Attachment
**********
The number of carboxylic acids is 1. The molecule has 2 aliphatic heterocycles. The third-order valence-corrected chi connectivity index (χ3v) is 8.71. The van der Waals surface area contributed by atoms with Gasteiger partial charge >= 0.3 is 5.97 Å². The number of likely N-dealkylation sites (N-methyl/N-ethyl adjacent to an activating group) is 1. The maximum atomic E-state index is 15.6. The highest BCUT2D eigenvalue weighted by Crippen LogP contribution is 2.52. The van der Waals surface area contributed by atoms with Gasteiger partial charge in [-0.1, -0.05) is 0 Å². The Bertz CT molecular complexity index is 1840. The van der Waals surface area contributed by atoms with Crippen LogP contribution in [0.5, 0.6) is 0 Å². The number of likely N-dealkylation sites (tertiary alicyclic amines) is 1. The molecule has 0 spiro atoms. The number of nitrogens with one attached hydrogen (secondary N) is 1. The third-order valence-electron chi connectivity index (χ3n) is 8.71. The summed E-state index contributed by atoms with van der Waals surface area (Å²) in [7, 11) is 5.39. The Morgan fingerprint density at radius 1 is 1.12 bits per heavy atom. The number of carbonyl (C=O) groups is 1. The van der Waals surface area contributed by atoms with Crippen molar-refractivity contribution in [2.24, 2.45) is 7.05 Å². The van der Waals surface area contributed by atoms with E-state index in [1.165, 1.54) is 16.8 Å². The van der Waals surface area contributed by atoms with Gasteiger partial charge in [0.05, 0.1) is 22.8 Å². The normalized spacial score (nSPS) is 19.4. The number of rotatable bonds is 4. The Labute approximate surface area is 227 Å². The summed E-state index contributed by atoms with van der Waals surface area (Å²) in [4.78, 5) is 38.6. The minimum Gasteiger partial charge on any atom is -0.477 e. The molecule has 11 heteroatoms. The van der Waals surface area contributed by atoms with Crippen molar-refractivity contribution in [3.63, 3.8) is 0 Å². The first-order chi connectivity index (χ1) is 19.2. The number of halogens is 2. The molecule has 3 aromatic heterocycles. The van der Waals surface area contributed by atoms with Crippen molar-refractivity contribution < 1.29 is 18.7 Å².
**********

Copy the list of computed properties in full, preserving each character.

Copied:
The number of carboxylic acids is 1. The molecule has 2 aliphatic heterocycles. The third-order valence-corrected chi connectivity index (χ3v) is 8.71. The van der Waals surface area contributed by atoms with Gasteiger partial charge >= 0.3 is 5.97 Å². The number of likely N-dealkylation sites (N-methyl/N-ethyl adjacent to an activating group) is 1. The maximum atomic E-state index is 15.6. The highest BCUT2D eigenvalue weighted by Crippen LogP contribution is 2.52. The van der Waals surface area contributed by atoms with Gasteiger partial charge in [-0.1, -0.05) is 0 Å². The Bertz CT molecular complexity index is 1840. The van der Waals surface area contributed by atoms with Crippen LogP contribution in [0.5, 0.6) is 0 Å². The number of likely N-dealkylation sites (tertiary alicyclic amines) is 1. The molecule has 0 spiro atoms. The number of nitrogens with one attached hydrogen (secondary N) is 1. The third-order valence-electron chi connectivity index (χ3n) is 8.71. The summed E-state index contributed by atoms with van der Waals surface area (Å²) in [7, 11) is 5.39. The Morgan fingerprint density at radius 1 is 1.12 bits per heavy atom. The number of carbonyl (C=O) groups is 1. The van der Waals surface area contributed by atoms with Crippen molar-refractivity contribution in [2.24, 2.45) is 7.05 Å². The van der Waals surface area contributed by atoms with E-state index in [1.165, 1.54) is 16.8 Å². The van der Waals surface area contributed by atoms with Gasteiger partial charge in [0.05, 0.1) is 22.8 Å². The normalized spacial score (nSPS) is 19.4. The number of rotatable bonds is 4. The Labute approximate surface area is 227 Å². The summed E-state index contributed by atoms with van der Waals surface area (Å²) in [4.78, 5) is 38.6. The minimum Gasteiger partial charge on any atom is -0.477 e. The molecule has 11 heteroatoms. The van der Waals surface area contributed by atoms with Crippen molar-refractivity contribution in [3.63, 3.8) is 0 Å². The first-order chi connectivity index (χ1) is 19.2. The number of halogens is 2. The molecule has 3 aromatic heterocycles. The van der Waals surface area contributed by atoms with Crippen molar-refractivity contribution < 1.29 is 18.7 Å².